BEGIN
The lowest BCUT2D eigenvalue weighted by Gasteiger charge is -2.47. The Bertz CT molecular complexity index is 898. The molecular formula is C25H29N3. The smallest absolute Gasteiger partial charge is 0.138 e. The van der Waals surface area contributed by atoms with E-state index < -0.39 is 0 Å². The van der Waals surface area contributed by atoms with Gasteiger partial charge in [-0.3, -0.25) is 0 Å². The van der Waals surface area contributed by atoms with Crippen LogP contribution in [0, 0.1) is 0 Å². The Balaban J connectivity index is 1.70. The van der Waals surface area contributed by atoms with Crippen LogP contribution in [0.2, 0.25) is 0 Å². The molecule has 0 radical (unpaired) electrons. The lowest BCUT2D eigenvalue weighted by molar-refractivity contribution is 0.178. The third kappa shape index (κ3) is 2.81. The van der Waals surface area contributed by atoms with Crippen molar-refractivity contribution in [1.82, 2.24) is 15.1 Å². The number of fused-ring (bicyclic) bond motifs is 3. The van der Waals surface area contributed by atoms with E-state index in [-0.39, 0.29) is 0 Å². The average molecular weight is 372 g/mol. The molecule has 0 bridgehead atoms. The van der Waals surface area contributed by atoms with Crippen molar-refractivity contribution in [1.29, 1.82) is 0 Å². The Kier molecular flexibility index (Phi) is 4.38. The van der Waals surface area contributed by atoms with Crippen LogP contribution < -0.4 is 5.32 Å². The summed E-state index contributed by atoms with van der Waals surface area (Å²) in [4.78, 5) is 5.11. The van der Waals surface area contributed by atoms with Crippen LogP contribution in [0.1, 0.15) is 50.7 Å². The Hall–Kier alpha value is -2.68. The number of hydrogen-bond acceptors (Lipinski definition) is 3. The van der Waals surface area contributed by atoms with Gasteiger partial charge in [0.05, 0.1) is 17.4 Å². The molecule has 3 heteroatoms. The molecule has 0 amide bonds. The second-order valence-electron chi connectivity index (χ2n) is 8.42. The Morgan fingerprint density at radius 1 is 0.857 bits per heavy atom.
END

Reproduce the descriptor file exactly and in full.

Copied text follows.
The lowest BCUT2D eigenvalue weighted by Gasteiger charge is -2.47. The Bertz CT molecular complexity index is 898. The molecular formula is C25H29N3. The smallest absolute Gasteiger partial charge is 0.138 e. The van der Waals surface area contributed by atoms with E-state index < -0.39 is 0 Å². The van der Waals surface area contributed by atoms with Gasteiger partial charge in [-0.3, -0.25) is 0 Å². The van der Waals surface area contributed by atoms with Crippen LogP contribution in [0, 0.1) is 0 Å². The Balaban J connectivity index is 1.70. The van der Waals surface area contributed by atoms with Crippen LogP contribution in [0.2, 0.25) is 0 Å². The molecule has 0 radical (unpaired) electrons. The lowest BCUT2D eigenvalue weighted by molar-refractivity contribution is 0.178. The third kappa shape index (κ3) is 2.81. The van der Waals surface area contributed by atoms with Crippen molar-refractivity contribution in [1.82, 2.24) is 15.1 Å². The number of fused-ring (bicyclic) bond motifs is 3. The van der Waals surface area contributed by atoms with E-state index in [-0.39, 0.29) is 0 Å². The average molecular weight is 372 g/mol. The molecule has 0 bridgehead atoms. The van der Waals surface area contributed by atoms with Crippen molar-refractivity contribution in [1.29, 1.82) is 0 Å². The Kier molecular flexibility index (Phi) is 4.38. The van der Waals surface area contributed by atoms with Crippen LogP contribution < -0.4 is 5.32 Å². The summed E-state index contributed by atoms with van der Waals surface area (Å²) in [4.78, 5) is 5.11. The van der Waals surface area contributed by atoms with Crippen LogP contribution in [0.1, 0.15) is 50.7 Å². The Hall–Kier alpha value is -2.68. The number of hydrogen-bond acceptors (Lipinski definition) is 3. The van der Waals surface area contributed by atoms with Gasteiger partial charge in [0.05, 0.1) is 17.4 Å². The molecule has 3 heteroatoms. The molecule has 0 amide bonds. The second-order valence-electron chi connectivity index (χ2n) is 8.42. The Morgan fingerprint density at radius 1 is 0.857 bits per heavy atom.